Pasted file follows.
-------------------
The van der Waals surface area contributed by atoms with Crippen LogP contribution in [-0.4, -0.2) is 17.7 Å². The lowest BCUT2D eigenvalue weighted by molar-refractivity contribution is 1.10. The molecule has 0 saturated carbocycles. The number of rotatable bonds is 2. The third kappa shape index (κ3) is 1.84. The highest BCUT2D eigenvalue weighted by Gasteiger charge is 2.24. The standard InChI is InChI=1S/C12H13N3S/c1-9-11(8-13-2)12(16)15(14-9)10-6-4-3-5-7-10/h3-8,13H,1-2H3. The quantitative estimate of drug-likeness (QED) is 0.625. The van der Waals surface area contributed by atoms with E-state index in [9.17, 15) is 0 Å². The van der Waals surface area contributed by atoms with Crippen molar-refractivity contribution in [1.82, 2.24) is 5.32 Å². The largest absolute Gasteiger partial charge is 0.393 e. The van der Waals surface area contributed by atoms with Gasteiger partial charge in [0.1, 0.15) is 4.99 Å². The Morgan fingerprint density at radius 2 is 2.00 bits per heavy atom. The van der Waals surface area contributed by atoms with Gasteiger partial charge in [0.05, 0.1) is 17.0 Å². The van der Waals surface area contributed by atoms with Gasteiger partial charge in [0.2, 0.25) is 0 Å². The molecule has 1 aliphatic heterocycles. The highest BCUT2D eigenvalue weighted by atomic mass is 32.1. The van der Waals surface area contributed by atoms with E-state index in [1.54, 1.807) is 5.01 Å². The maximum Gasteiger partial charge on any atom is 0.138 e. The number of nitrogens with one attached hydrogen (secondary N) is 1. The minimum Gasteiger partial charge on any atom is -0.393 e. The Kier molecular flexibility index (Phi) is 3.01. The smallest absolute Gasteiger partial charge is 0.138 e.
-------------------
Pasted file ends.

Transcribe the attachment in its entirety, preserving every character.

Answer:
The van der Waals surface area contributed by atoms with Crippen LogP contribution in [-0.4, -0.2) is 17.7 Å². The lowest BCUT2D eigenvalue weighted by molar-refractivity contribution is 1.10. The molecule has 0 saturated carbocycles. The number of rotatable bonds is 2. The third kappa shape index (κ3) is 1.84. The highest BCUT2D eigenvalue weighted by Gasteiger charge is 2.24. The standard InChI is InChI=1S/C12H13N3S/c1-9-11(8-13-2)12(16)15(14-9)10-6-4-3-5-7-10/h3-8,13H,1-2H3. The quantitative estimate of drug-likeness (QED) is 0.625. The van der Waals surface area contributed by atoms with E-state index in [9.17, 15) is 0 Å². The van der Waals surface area contributed by atoms with Crippen molar-refractivity contribution in [1.82, 2.24) is 5.32 Å². The largest absolute Gasteiger partial charge is 0.393 e. The van der Waals surface area contributed by atoms with Gasteiger partial charge in [0.1, 0.15) is 4.99 Å². The Morgan fingerprint density at radius 2 is 2.00 bits per heavy atom. The van der Waals surface area contributed by atoms with Gasteiger partial charge in [0.05, 0.1) is 17.0 Å². The van der Waals surface area contributed by atoms with Gasteiger partial charge in [0.2, 0.25) is 0 Å². The molecule has 1 aliphatic heterocycles. The highest BCUT2D eigenvalue weighted by atomic mass is 32.1. The van der Waals surface area contributed by atoms with E-state index in [1.54, 1.807) is 5.01 Å². The maximum Gasteiger partial charge on any atom is 0.138 e. The number of nitrogens with one attached hydrogen (secondary N) is 1. The minimum Gasteiger partial charge on any atom is -0.393 e. The Kier molecular flexibility index (Phi) is 3.01. The smallest absolute Gasteiger partial charge is 0.138 e.